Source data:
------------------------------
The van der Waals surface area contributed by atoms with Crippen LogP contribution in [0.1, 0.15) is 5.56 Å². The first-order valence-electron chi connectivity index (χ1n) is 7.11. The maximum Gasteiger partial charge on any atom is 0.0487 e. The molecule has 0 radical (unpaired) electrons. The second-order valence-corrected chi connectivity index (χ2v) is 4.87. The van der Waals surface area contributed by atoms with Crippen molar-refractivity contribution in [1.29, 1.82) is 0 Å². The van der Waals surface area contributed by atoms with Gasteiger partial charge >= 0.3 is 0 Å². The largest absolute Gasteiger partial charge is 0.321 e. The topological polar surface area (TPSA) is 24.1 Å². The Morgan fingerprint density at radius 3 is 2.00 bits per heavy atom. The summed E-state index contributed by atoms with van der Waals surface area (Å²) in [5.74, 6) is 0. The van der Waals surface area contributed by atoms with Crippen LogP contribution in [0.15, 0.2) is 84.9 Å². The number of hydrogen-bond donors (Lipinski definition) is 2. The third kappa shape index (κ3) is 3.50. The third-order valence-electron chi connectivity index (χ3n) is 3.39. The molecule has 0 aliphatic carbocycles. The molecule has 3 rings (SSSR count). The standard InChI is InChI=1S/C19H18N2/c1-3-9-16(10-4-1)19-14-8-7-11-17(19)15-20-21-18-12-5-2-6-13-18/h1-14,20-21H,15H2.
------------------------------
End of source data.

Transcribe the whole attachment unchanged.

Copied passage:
The van der Waals surface area contributed by atoms with Crippen LogP contribution in [0.1, 0.15) is 5.56 Å². The first-order valence-electron chi connectivity index (χ1n) is 7.11. The maximum Gasteiger partial charge on any atom is 0.0487 e. The molecule has 0 radical (unpaired) electrons. The second-order valence-corrected chi connectivity index (χ2v) is 4.87. The van der Waals surface area contributed by atoms with Crippen molar-refractivity contribution in [1.29, 1.82) is 0 Å². The van der Waals surface area contributed by atoms with Gasteiger partial charge >= 0.3 is 0 Å². The largest absolute Gasteiger partial charge is 0.321 e. The topological polar surface area (TPSA) is 24.1 Å². The Morgan fingerprint density at radius 3 is 2.00 bits per heavy atom. The summed E-state index contributed by atoms with van der Waals surface area (Å²) in [5.74, 6) is 0. The van der Waals surface area contributed by atoms with Crippen LogP contribution in [0.15, 0.2) is 84.9 Å². The number of hydrogen-bond donors (Lipinski definition) is 2. The third kappa shape index (κ3) is 3.50. The third-order valence-electron chi connectivity index (χ3n) is 3.39. The molecule has 0 aliphatic carbocycles. The molecule has 3 rings (SSSR count). The standard InChI is InChI=1S/C19H18N2/c1-3-9-16(10-4-1)19-14-8-7-11-17(19)15-20-21-18-12-5-2-6-13-18/h1-14,20-21H,15H2.